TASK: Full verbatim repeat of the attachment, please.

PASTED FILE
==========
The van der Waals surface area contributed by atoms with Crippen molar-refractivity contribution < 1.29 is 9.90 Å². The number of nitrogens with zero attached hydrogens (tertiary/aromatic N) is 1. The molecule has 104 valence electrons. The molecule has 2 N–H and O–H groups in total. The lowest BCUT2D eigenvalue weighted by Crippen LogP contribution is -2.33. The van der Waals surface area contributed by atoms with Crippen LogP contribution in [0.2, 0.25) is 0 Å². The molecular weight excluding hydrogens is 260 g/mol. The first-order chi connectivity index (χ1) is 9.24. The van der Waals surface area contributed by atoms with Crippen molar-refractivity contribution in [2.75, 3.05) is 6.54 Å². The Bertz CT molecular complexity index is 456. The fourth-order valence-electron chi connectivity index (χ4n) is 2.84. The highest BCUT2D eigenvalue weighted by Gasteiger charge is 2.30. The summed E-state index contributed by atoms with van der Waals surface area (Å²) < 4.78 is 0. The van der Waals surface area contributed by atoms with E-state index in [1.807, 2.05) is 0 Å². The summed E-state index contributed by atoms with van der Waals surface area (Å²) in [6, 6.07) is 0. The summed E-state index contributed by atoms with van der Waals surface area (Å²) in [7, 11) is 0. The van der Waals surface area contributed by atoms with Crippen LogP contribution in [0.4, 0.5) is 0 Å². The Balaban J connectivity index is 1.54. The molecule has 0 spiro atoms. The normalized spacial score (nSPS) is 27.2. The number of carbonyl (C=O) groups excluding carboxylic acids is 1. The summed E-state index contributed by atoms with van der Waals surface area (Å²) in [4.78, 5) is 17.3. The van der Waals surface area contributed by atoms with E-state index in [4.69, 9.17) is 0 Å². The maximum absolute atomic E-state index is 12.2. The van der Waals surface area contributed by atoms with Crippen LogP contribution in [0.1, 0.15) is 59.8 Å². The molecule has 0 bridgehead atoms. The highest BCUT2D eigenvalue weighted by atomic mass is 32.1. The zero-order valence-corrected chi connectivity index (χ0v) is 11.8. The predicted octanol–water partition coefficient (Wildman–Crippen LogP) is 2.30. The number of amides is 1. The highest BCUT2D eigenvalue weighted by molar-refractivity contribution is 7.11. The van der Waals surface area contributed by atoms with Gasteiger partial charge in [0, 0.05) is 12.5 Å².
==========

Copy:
The van der Waals surface area contributed by atoms with Crippen molar-refractivity contribution < 1.29 is 9.90 Å². The number of nitrogens with zero attached hydrogens (tertiary/aromatic N) is 1. The molecule has 104 valence electrons. The molecule has 2 N–H and O–H groups in total. The lowest BCUT2D eigenvalue weighted by Crippen LogP contribution is -2.33. The van der Waals surface area contributed by atoms with Crippen LogP contribution in [0.2, 0.25) is 0 Å². The molecular weight excluding hydrogens is 260 g/mol. The first-order chi connectivity index (χ1) is 9.24. The van der Waals surface area contributed by atoms with Crippen molar-refractivity contribution in [2.75, 3.05) is 6.54 Å². The Bertz CT molecular complexity index is 456. The fourth-order valence-electron chi connectivity index (χ4n) is 2.84. The highest BCUT2D eigenvalue weighted by Gasteiger charge is 2.30. The summed E-state index contributed by atoms with van der Waals surface area (Å²) < 4.78 is 0. The van der Waals surface area contributed by atoms with E-state index in [1.807, 2.05) is 0 Å². The summed E-state index contributed by atoms with van der Waals surface area (Å²) in [6, 6.07) is 0. The summed E-state index contributed by atoms with van der Waals surface area (Å²) in [7, 11) is 0. The van der Waals surface area contributed by atoms with Crippen LogP contribution in [0.4, 0.5) is 0 Å². The Balaban J connectivity index is 1.54. The molecule has 0 spiro atoms. The normalized spacial score (nSPS) is 27.2. The number of carbonyl (C=O) groups excluding carboxylic acids is 1. The summed E-state index contributed by atoms with van der Waals surface area (Å²) in [4.78, 5) is 17.3. The van der Waals surface area contributed by atoms with E-state index in [4.69, 9.17) is 0 Å². The maximum absolute atomic E-state index is 12.2. The van der Waals surface area contributed by atoms with Crippen LogP contribution in [0.1, 0.15) is 59.8 Å². The molecule has 0 bridgehead atoms. The highest BCUT2D eigenvalue weighted by atomic mass is 32.1. The zero-order valence-corrected chi connectivity index (χ0v) is 11.8. The predicted octanol–water partition coefficient (Wildman–Crippen LogP) is 2.30. The number of amides is 1. The highest BCUT2D eigenvalue weighted by molar-refractivity contribution is 7.11. The van der Waals surface area contributed by atoms with Gasteiger partial charge in [0, 0.05) is 12.5 Å².